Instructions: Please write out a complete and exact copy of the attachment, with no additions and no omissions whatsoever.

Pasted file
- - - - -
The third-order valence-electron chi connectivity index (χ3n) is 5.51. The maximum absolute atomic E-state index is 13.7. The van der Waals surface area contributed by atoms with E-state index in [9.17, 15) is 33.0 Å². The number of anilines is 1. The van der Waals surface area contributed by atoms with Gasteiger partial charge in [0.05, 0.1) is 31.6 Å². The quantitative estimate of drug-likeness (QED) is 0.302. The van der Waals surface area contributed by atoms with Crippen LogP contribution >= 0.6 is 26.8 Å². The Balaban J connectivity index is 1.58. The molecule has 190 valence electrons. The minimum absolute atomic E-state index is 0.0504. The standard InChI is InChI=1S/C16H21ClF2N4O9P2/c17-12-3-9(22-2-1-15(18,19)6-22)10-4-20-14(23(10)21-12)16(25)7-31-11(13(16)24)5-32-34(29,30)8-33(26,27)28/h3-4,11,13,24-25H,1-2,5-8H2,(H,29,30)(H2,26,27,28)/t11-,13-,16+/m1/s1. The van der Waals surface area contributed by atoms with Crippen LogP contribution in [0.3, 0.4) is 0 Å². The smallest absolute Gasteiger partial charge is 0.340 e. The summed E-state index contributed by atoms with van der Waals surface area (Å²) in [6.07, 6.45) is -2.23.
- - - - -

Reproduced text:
The third-order valence-electron chi connectivity index (χ3n) is 5.51. The maximum absolute atomic E-state index is 13.7. The van der Waals surface area contributed by atoms with E-state index in [9.17, 15) is 33.0 Å². The number of anilines is 1. The van der Waals surface area contributed by atoms with Gasteiger partial charge in [0.05, 0.1) is 31.6 Å². The quantitative estimate of drug-likeness (QED) is 0.302. The van der Waals surface area contributed by atoms with Crippen LogP contribution >= 0.6 is 26.8 Å². The Balaban J connectivity index is 1.58. The molecule has 190 valence electrons. The minimum absolute atomic E-state index is 0.0504. The standard InChI is InChI=1S/C16H21ClF2N4O9P2/c17-12-3-9(22-2-1-15(18,19)6-22)10-4-20-14(23(10)21-12)16(25)7-31-11(13(16)24)5-32-34(29,30)8-33(26,27)28/h3-4,11,13,24-25H,1-2,5-8H2,(H,29,30)(H2,26,27,28)/t11-,13-,16+/m1/s1. The van der Waals surface area contributed by atoms with Crippen LogP contribution in [0.3, 0.4) is 0 Å². The smallest absolute Gasteiger partial charge is 0.340 e. The summed E-state index contributed by atoms with van der Waals surface area (Å²) in [6.07, 6.45) is -2.23.